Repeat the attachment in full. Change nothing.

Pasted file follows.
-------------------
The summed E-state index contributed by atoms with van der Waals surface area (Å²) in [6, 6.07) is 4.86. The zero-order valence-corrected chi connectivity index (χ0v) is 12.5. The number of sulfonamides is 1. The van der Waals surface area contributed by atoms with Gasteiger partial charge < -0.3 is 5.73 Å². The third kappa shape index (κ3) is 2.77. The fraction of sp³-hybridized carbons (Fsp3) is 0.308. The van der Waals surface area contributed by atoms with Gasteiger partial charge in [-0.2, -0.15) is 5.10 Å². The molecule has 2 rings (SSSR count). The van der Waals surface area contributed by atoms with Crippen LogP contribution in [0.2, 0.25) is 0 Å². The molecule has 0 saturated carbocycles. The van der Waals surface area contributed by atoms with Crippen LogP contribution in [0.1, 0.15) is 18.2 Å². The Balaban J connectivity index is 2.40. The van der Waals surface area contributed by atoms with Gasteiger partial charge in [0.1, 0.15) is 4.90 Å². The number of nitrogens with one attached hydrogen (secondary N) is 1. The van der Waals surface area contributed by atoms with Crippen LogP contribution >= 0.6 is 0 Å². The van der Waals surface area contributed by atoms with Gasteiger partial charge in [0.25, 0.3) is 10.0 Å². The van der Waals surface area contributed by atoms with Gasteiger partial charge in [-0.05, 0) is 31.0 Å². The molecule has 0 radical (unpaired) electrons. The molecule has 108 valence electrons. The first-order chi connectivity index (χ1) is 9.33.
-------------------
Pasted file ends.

The summed E-state index contributed by atoms with van der Waals surface area (Å²) in [6, 6.07) is 4.86. The zero-order valence-corrected chi connectivity index (χ0v) is 12.5. The number of sulfonamides is 1. The van der Waals surface area contributed by atoms with Gasteiger partial charge < -0.3 is 5.73 Å². The third kappa shape index (κ3) is 2.77. The fraction of sp³-hybridized carbons (Fsp3) is 0.308. The van der Waals surface area contributed by atoms with Gasteiger partial charge in [-0.2, -0.15) is 5.10 Å². The molecule has 2 rings (SSSR count). The van der Waals surface area contributed by atoms with Crippen LogP contribution in [0.2, 0.25) is 0 Å². The molecule has 0 saturated carbocycles. The van der Waals surface area contributed by atoms with Crippen LogP contribution in [0.1, 0.15) is 18.2 Å². The Balaban J connectivity index is 2.40. The van der Waals surface area contributed by atoms with Gasteiger partial charge in [0.1, 0.15) is 4.90 Å². The number of nitrogens with one attached hydrogen (secondary N) is 1. The van der Waals surface area contributed by atoms with Crippen LogP contribution >= 0.6 is 0 Å². The van der Waals surface area contributed by atoms with Gasteiger partial charge in [0.25, 0.3) is 10.0 Å². The van der Waals surface area contributed by atoms with Gasteiger partial charge in [-0.05, 0) is 31.0 Å². The molecule has 0 radical (unpaired) electrons. The molecule has 108 valence electrons. The first-order chi connectivity index (χ1) is 9.33.